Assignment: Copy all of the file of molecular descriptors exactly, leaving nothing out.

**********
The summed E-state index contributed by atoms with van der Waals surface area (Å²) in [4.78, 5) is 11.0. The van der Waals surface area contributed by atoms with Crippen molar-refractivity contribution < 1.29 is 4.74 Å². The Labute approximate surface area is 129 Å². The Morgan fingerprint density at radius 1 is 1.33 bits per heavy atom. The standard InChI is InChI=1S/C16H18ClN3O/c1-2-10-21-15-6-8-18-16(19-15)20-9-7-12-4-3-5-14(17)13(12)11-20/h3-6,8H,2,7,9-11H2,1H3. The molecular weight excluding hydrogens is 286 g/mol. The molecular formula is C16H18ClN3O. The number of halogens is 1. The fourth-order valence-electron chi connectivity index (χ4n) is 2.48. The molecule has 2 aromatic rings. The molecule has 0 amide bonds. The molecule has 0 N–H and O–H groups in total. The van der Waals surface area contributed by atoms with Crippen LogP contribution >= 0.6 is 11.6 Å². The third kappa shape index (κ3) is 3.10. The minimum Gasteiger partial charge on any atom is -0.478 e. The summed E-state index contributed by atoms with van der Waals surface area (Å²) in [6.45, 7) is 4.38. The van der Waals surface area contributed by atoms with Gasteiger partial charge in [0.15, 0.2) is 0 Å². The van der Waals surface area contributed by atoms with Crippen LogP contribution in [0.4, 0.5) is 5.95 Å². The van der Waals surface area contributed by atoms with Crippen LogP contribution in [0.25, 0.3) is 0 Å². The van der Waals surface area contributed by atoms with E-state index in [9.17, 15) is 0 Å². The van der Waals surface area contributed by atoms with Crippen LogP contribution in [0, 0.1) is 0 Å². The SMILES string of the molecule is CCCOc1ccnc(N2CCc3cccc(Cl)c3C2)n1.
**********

The summed E-state index contributed by atoms with van der Waals surface area (Å²) in [4.78, 5) is 11.0. The van der Waals surface area contributed by atoms with Crippen molar-refractivity contribution < 1.29 is 4.74 Å². The Labute approximate surface area is 129 Å². The Morgan fingerprint density at radius 1 is 1.33 bits per heavy atom. The standard InChI is InChI=1S/C16H18ClN3O/c1-2-10-21-15-6-8-18-16(19-15)20-9-7-12-4-3-5-14(17)13(12)11-20/h3-6,8H,2,7,9-11H2,1H3. The molecular weight excluding hydrogens is 286 g/mol. The molecular formula is C16H18ClN3O. The number of halogens is 1. The fourth-order valence-electron chi connectivity index (χ4n) is 2.48. The molecule has 2 aromatic rings. The molecule has 0 amide bonds. The molecule has 0 N–H and O–H groups in total. The van der Waals surface area contributed by atoms with Crippen LogP contribution >= 0.6 is 11.6 Å². The third kappa shape index (κ3) is 3.10. The minimum Gasteiger partial charge on any atom is -0.478 e. The summed E-state index contributed by atoms with van der Waals surface area (Å²) in [6.45, 7) is 4.38. The van der Waals surface area contributed by atoms with Gasteiger partial charge in [0.15, 0.2) is 0 Å². The van der Waals surface area contributed by atoms with Crippen LogP contribution in [0.4, 0.5) is 5.95 Å². The van der Waals surface area contributed by atoms with Crippen LogP contribution in [0.25, 0.3) is 0 Å². The van der Waals surface area contributed by atoms with E-state index in [9.17, 15) is 0 Å². The van der Waals surface area contributed by atoms with Crippen LogP contribution in [0, 0.1) is 0 Å². The SMILES string of the molecule is CCCOc1ccnc(N2CCc3cccc(Cl)c3C2)n1.